Here's Why International Women’s Day NYC at IBM Was Awesome*
Progress, positive results, and personal stories are a powerful antidotes to complacency. All of those were embodied at IBM’s International Women’s Day NYC event. The organizers advanced very real human and business challenges by assembling “positive outliers” – the businesses who make diversity a priority and the gains they get from that, leaders who shine at building and leading diverse teams, diverse exemplars who are thriving at IBM, and our LeaderMom work.
Below are 3 reasons why the whole event struck me as so effective and inspiring.
Leaders living into meaning and legacy is beautiful to see; it motivates them and others to action. The day was animated by stories from leaders working hard on tough issues. They care, and are having local and global impact – and a really good time. That is one of the highest privileges of leadership.
IBM’s new menstrual support policy is providing hygiene products in all their locations. To say the executive championing the effort is on a personal mission is an understatement. (Period End of Sentence, IBM is with you.)
The relationship between a male leader in their consulting practice and a high performing direct report has celebrated. Why? She made partner soon after returning from maternity leave. He was proud of retaining and developing her. She was proud too, and not just of her career progress. She was proud of knowing her story helped another young woman ward off doubts about her own prospects.
One mid-career man, new to IBM, came to the event out of empathy. His single mother’s journey made him want to show up for women facing similar challenges.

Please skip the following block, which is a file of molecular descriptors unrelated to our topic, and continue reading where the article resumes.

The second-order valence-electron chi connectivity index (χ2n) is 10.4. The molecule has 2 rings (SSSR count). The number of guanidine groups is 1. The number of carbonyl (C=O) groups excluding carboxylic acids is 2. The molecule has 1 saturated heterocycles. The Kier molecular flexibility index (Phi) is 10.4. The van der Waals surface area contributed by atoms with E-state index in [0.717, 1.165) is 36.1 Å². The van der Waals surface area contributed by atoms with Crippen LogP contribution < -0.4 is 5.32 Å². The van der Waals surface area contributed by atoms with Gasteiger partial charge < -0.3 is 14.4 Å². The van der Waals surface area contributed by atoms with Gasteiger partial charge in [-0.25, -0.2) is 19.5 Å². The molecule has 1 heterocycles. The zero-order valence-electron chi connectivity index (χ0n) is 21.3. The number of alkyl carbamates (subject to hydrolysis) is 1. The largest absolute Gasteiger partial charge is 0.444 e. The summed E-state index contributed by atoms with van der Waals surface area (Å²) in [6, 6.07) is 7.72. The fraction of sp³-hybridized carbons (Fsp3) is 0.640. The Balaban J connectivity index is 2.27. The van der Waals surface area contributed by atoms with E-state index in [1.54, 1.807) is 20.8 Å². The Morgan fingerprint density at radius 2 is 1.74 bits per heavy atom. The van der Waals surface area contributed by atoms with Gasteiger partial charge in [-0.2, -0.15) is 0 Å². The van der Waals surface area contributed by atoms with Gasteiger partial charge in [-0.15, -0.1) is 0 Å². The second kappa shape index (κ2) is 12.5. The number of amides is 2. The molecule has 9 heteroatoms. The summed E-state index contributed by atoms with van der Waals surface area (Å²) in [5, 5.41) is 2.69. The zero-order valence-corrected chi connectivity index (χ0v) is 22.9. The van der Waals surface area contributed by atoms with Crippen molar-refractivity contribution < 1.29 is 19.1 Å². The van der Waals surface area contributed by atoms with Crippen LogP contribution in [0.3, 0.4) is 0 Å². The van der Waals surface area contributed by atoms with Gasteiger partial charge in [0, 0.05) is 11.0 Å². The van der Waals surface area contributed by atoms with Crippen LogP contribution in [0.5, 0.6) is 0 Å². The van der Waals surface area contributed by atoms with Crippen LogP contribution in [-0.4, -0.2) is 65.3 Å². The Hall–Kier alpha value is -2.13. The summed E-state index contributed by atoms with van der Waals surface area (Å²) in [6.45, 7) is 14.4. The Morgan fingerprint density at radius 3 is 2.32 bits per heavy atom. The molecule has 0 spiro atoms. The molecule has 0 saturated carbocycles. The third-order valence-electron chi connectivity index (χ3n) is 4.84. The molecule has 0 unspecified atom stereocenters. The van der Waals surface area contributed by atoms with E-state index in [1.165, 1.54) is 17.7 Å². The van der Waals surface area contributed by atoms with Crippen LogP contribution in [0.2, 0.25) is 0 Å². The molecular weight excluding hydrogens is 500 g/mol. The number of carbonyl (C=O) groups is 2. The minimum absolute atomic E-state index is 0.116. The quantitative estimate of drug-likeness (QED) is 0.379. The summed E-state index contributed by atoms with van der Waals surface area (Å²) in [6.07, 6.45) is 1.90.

The meeting was like time lapsed photography of a stunning cultural evolution, one story at a time. Hearing how each leader is acting in his or her realm of influence and making gains gave everyone a sense of being part of something and of progress. For example:
A senior executive talked with passion and insight from their research on the parts of their organization that are making the greatest gains on gender equity, how and why.
An HR leader talked about wage equity at IBM and how much it matters and systems in place. She educated people about what it is and isn’t, and about how to enable women to own and earn, not undermine, our value. She encouraged women to go after the higher-revenue roles and encouraged leaders to recruit them.
Another HR leader talked about how her team is using innovative technology like Watson to match skills to potential, rather than requiring women to know and pursue a role, thereby reducing the impact of common unconscious biases.
Caitlin Weiss – with a power and heart – talked about the young mother’s network she founded, and her team’s dedication to creating community, sharing resources, and to educating and advocating. And she engaged two very cool, highly engaged dads to part of the panel conversation as well.
Men and women are willing to be uncomfortable to enable growth. Jessica Bishop bravely and skillfully engaged the audience in our segment, and facilitated our dialogue with finesse. One senior executive had to gain comfort with talking about pads and tampons. His self-effacing humor was powerfully engaging. Further, more men showed up. They were curious, listened, inquired about what might work better, and made meaningful contributions. Two men told me they have heard and been moved by stories from women they work with or care about being underestimated, feeling fearful of being perceived as too much, being overlooking, being deemed not enough, or being sexualized. They want to be forces for good.
In sum, this is what engagement around diversity and inclusion looks like. Discretionary energy. Meaning. Progress. Personal stories. Increased capacity. Better results. Positive energy and gratitude. Having the chance to contribute was amazing; witnessing what it looks like to make a difference together on International Women’s Day was even better. #BeEqual #BalanceForBetter
*The original title was “Here's Why International Women’s Day NYC at IBM Was @#$&ing Awesome” but we realize what is culturally acceptable in New York may not translate worldwide.